Should you select ceremony/reception coverage, your videographer will continue to your reception location and tape the customary activities: your introduction into the reception, first dance, toasts, cake cutting, father/daughter dance, bouquet and garter toss; and ...at your request... personal messages from guests.

Other popular, premium services which increase editing time and add to the cost of your video are: pre-ceremony coverage at bride's home, photo montages, love stories, highlight montages, the short-form wedding edit, Hollywood style movie credit presentation of your wedding party, a personalized ending and your wedding video on DVDs.

What about the restrictive policies some churches have?
Most professional videographers respect and abide by the existing rules of a church or ceremony venue. While they can readily provide you with professional expertise to explain your video concerns to the church coordinator, it is the client's responsibility to request any changes to these policies. If the restrictions are too rigid and limiting you may want to consider searching out another wedding location.

What will happen if my videographer is ill, injured or has some family emergency? This is a potential problem for any date/time specific event. If you have selected a wedding videographer who belongs to professional associations and networks with other local videographers, it is likely a back-up arrangement can resolve this risk. Most professionals limit their liability to returning money paid by the client in the event of non- performance and state this in their contract with you.

Should I provide a meal for the video crew at my reception?
It is a welcome courtesy if you provide a meal for your videographers. Wedding videography is a physically demanding job...and the workday can often start early, and last well into the night. Proper nourishment is critical to quality work. It need not be a full-course meal but something that can be provided quickly so that they are ready to work again at a moments notice. Many reception venues include the option for you to purchase vendor meals. It's also thoughtful to ask your caterer to set up a small table in the corner of the reception room or a side room for your vendors to eat. Normally your wedding service providers eat their meals while the guests eat.

How can I assure that my videographer will perform his best work for me?
Excellent video doesn't happen by chance. Assuming a videographer can work around bridal party obstructions, poor lighting, and severely restricted camera placement, will put the quality of your video at risk. Let him know all the details of your event...provide him with a written schedule, when possible. Your cooperation to overcome foreseeable problems is vital to receiving a quality video. A final planning session with your videographer, usually within two weeks of your ceremony, to discuss these details is advantageous for all concerned. Other considerations are also important:

Inform your officiant that you intend to have your ceremony videotaped. Discuss your wishes concerning video during the initial meeting with church/ceremony personnel to clarify existing policy. You need to be aware of any restrictions and video guidelines.

Furnish all information needed to complete your wedding video on time.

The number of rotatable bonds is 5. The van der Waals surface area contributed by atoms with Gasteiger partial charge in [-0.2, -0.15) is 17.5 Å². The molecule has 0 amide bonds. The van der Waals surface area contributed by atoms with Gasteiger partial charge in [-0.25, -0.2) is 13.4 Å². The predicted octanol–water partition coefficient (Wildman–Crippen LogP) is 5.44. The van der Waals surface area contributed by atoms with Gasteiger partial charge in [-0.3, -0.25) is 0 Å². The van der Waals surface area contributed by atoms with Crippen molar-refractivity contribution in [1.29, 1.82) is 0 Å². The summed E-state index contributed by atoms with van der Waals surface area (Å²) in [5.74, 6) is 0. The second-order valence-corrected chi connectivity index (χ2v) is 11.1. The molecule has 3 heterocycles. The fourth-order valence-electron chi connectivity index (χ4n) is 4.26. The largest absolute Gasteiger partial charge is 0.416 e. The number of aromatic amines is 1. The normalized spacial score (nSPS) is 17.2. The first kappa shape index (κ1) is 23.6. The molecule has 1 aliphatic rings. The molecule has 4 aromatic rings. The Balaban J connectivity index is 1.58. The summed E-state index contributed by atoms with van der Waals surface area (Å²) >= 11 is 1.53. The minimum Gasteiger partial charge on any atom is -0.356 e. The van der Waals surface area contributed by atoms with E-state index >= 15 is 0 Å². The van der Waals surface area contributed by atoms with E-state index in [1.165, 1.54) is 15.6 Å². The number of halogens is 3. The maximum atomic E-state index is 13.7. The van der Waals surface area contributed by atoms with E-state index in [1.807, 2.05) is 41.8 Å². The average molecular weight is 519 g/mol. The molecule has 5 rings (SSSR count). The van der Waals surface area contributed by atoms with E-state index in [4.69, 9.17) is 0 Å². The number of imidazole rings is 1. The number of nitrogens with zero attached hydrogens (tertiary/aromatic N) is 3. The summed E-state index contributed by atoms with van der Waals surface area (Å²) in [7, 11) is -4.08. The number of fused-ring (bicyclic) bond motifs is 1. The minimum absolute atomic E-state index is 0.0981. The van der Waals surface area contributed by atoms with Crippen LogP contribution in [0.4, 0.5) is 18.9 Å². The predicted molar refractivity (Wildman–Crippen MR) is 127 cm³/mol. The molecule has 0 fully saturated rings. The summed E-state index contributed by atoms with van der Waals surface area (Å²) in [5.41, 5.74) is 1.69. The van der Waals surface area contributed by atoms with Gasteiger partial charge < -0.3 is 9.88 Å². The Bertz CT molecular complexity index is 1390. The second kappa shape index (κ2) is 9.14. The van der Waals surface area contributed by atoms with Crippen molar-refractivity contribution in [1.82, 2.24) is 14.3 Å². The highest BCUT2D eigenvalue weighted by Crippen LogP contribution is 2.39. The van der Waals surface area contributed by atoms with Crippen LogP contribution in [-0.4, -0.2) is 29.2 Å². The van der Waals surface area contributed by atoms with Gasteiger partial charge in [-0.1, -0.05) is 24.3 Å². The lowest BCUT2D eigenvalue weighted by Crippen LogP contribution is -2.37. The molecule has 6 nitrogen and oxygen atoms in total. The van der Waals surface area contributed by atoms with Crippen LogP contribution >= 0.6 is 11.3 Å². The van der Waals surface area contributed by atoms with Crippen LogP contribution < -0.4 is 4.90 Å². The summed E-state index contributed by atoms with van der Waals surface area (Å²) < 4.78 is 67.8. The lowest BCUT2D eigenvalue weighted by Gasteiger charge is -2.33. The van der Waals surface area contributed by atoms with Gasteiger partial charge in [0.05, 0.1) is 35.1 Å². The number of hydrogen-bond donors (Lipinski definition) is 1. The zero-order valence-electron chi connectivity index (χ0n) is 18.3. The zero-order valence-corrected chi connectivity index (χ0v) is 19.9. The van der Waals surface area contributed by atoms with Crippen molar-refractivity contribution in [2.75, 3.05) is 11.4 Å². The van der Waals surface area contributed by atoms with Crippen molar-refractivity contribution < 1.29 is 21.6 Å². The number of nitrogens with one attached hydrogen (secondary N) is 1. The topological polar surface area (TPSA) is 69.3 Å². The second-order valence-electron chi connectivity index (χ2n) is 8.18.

Consider providing a light meal when your videographer is working for you five hours or more.

If parking is at a premium, designate a parking space for your videographer ... time searching for a parking place is time away from working for you.

Make your payments on time as defined in your contract.

How long should it take to get my finished video after the wedding?
This usually depends on the time of year and your timeliness in delivering needed materials to complete the video. Weddings tend to be seasonal. Most occur on weekends from May through October...the warmer months in many areas of the country. Videos that are developed and refined in post production can take from one to six months after the event to complete. The more lengthy production time is due to the combination of seasonal workload and the labor-intensive editing process.

Article Courtesy of:
A Pinetree Video Production
Colorado Springs, CO

Sample Wedding Reception Schedule

Whether you are planning a formal dinner reception or an informal gathering of well-wishers, it is important to establish a schedule of events to prevent confusion on the big day!  Don't get too hung up on exact times — the idea is to keep the party moving in the right direction.

 While the order of events is entirely up to you, here's a sample of a traditional reception schedule.
Romantic Wedding Cake Tops
  1. Cocktail Hour. 
    This is the time between the wedding ceremony and the reception in which guests are served champagne and hors d’oeuvres while the wedding party is having formal photographs made. 
  2. Grand Entrance. 
    This signals to everyone that the wedding party has arrived.  The traditional order of entrance is
    1. Groom's Parents
    2. Bride's Parents
    3. Flower Girl and Ring Bearer
    4. Bridesmaids escorted by Ushers
    5. Maid of Honor escorted by Best Man
    6. Bride and Groom
      Wedding Toasting Flutes
  3. Wedding Couple's First Dance. 
    Because traditionally guests are not supposed to dance before the bride and groom, the bride and groom may proceed directly to the dance floor for the traditional first dance to encourage guests to start dancing early.
  4. Champagne Toasts/Speeches. 
    This marks the end of the cocktail hour and signifies that dinner is about to be served.
  5. Dinner.
  6. Special Dancing. 
    The traditional order of special dances is
    1. Bride with her Father
    2. Groom with his Mother